The idea of using mechanical inertia of rotating TG runner in order to continue power generation is very simple, and it has come into existence long before the rundown experiments at the Chernobyl NPP. This inertia is quite high (at the NPP with RBMK-1000, kinetic energy of the TG rotor amounts to about 3,000 MJ). This energy is enough to maintain heat carrier circulation in the cooling loop of the nuclear reactor during two or three minutes, until natural circulation starts, or unit some outer independent power source is activated (at the NPP with the RBMK, such a source is a diesel generator).
The proposal to use rundown as an additional safety measure was made by the Chief Designer of reactor in 1976, in connection of designing and building second stages of the NPP with RBMK-1000 (Letter of the NIKIET, ref. No.040-9253 dated November 24, 76). This proposal was substantiated by the need to guarantee forced circulation in the reactor cooling loop, which was required to relieve residual energy release.
The concept of rundown application was recognized by all the agencies involved in the NPP construction, including the General Designer of NPP, which also issued a letter (Letter from the [Gidrorpoyekt] R&D Institute dated February 12’82 No.11.ÐÇ-70-1292). No one wanted to raise any objections against extra safety provisions in order not to become a scapegoat afterwards.
Scientists were also enthusiastic about application of rundown. A theory was developed for joint rundown of auxiliary mechanisms (the MCP and feed pumps (FP)), with their own high inertia, and of the turbine generator. A new section called «Application of turbine generator rundown for emergency cooling of the NPP reactors» was added to textbooks dedicated to power plant electrics.
But if we turn from theory to practical aspects, the first question will be, when may the rundown mode be needed for emergency reactor cooling? Obviously, this may only make sense in case of complete power outage of the NPP, when emergency auxiliary power is not available from any source, neither from any adjacent generating unit, nor from the mains, from one of reserve transformers. But the mains mean at least two power lines or more. In order to make this power source unavailable, the whole power grid must be destroyed (or all the automatic protections of both generating units and the grid must fail completely). Such an event is highly unlikely, but still, you never know, don’t you? After all, it was with this in mind that diesel generators were provided.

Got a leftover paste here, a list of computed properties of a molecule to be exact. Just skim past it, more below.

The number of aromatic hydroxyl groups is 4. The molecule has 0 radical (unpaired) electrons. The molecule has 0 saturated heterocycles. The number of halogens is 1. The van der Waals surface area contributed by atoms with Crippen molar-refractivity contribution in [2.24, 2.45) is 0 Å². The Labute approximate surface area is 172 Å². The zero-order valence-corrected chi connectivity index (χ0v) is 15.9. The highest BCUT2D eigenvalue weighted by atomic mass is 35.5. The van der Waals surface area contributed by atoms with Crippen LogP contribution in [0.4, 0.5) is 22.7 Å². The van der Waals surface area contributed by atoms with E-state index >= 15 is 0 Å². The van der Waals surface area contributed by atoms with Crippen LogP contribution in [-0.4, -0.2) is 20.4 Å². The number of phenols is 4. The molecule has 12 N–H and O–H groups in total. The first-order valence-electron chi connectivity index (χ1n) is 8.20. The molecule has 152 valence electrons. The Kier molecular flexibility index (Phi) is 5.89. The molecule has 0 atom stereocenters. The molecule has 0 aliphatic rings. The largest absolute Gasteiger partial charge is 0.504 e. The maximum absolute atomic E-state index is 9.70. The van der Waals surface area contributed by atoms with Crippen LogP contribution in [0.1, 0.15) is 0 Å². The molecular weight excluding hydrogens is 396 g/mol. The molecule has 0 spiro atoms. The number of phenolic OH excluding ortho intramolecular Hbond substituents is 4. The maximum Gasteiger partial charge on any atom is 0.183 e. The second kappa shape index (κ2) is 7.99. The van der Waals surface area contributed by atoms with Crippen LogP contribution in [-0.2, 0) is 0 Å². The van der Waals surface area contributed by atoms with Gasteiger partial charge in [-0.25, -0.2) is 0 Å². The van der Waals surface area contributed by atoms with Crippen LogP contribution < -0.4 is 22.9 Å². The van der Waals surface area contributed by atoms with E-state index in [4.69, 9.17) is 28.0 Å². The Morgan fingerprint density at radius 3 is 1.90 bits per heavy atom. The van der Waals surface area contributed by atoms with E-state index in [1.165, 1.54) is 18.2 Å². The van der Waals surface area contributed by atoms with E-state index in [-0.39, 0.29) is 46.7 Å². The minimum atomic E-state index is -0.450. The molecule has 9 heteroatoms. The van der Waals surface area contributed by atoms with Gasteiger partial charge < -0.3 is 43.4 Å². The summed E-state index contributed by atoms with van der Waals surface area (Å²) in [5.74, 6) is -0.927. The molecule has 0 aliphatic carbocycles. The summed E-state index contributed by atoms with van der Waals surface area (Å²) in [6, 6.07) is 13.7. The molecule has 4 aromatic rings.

The high enthusiasm expressed during discussion and promotion of the rundown concept turned into just as high nihilism during implementation. The rundown mode was included into the NPP design, into the volume dedicated to safety engineering (safety engineering for the 2nd stage of the Smolensk NPP). And the Chief Designer included this mode into the standard operation regulations, but in such a way that he should not have done it at all. The regulations only mention rundown once in Chapter 10 "Procedures to be followed by the staff in case parameters deviate from rated values".
"10.1 In all cases of parameter deviation from the normal values, when reactor power capacity is reduced below 700 MW(thermal) (~22% Nnom) proceed as follow:
– immediately reduce flow rate of the MCP’s in use down to 6500 ÷ 7000 m³ at each MCP;
– without cutting off power, with activated generator switches, switch auxiliary power supply of decelerated turbine generators to the reserve transformer (except in case turbine rundown is used)".
Since nothing else is said about rundown in the regulations, apparently, it should be interpreted as follows: the rundown mode comes into existence all by itself, and nothing has to be done about it, and the operators only need to understand (either using their sixth sense, or by means of philosophical reflections) whether it exists already or not, and depending on that, either switch the reserve power supply or not.
The rundown description in the NPP design looks even better. Here’s a quote from the safety engineering section of the second stage of the Smolensk NPP:
"...In case of MDA during which auxiliary power supply of the unit is cut off, cooling water is supplied to the emergency side by pumps powered by the turbine generator rundown."
Well, now it is clear at least when this rundown mode emerges (again, all by itself). It is not clear, though, what the MDA has to do with it, and why it is not enough to only cut off power, and why rundown is needed more in case of the MDA than without any MDA. Is there any reasonable explanation of such a design solution? People with some time to think have two explanations, one is simple, another – more complicated.